This week, the CDC revised the guidance to anyone who came into direct contact with someone who was or is potentially positive for the virus.
It also stated that not everyone who wants to be tested necessarily needs a test.
“It was nonsense. That was my gut reaction,” said Dr. Joseph Varon, the chief medical officer at the United Memorial Medical Center, who has now tested more than 170,000 people for COVID-19. “To control the spread, you need to test 60% of the population. We’re nowhere close to that.”
The confusion comes at a time when testing numbers are decreasing in the Houston region and the state.
At first, the lower numbers were thought to be weather-related, or perhaps fatigue from months of social distancing and isolation.
There was also the opinion that it could be related to the backlash against requirements, such as masks or political rhetoric.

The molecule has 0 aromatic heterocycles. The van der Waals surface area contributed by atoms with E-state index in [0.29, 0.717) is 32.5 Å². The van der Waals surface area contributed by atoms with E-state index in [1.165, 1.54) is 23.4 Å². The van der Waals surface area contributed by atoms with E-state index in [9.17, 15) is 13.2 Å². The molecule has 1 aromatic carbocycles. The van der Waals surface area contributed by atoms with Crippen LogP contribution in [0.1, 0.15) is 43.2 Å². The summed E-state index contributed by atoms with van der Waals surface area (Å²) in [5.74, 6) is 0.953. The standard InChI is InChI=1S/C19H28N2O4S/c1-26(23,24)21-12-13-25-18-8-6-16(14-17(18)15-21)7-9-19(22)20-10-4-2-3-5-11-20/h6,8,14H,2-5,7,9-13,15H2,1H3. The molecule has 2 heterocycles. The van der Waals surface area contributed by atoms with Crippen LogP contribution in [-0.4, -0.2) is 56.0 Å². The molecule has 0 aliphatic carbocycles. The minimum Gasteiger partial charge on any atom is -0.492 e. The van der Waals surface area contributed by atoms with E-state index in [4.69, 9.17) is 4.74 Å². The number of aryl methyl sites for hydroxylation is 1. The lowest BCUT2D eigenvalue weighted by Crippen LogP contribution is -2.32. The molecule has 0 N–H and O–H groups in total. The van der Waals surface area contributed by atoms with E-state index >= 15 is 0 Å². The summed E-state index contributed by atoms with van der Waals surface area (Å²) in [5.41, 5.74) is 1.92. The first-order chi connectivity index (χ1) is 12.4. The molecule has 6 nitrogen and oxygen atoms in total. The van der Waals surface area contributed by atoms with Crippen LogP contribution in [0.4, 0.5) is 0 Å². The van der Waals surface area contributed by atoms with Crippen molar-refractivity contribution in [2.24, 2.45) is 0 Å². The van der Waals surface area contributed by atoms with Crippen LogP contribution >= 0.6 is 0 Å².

In Houston, according to the Houston Health Department, the positivity rate in testing is just below 10%.
The city’s health authority Dr. David Persse said it is crucial to test as many people as possible to pinpoint community spread of the virus and to conduct proper contact tracing in an effort to help isolate those infected.
“The problem is people who have no symptoms, but are positive,” he explained. “For that individual, you may be spreading it to your family members, and for the larger community, we have a better idea as to where the virus is spreading.”
He continued on saying, “The CDC also says to follow the recommendation of your local health departments. We recommend everyone get tested.”
Meanwhile, Varon has concerns for the months ahead.
“Imagine flu season,” he said, “Having [the] flu and COVID at the same time, it’s going to be a deadly combination.”
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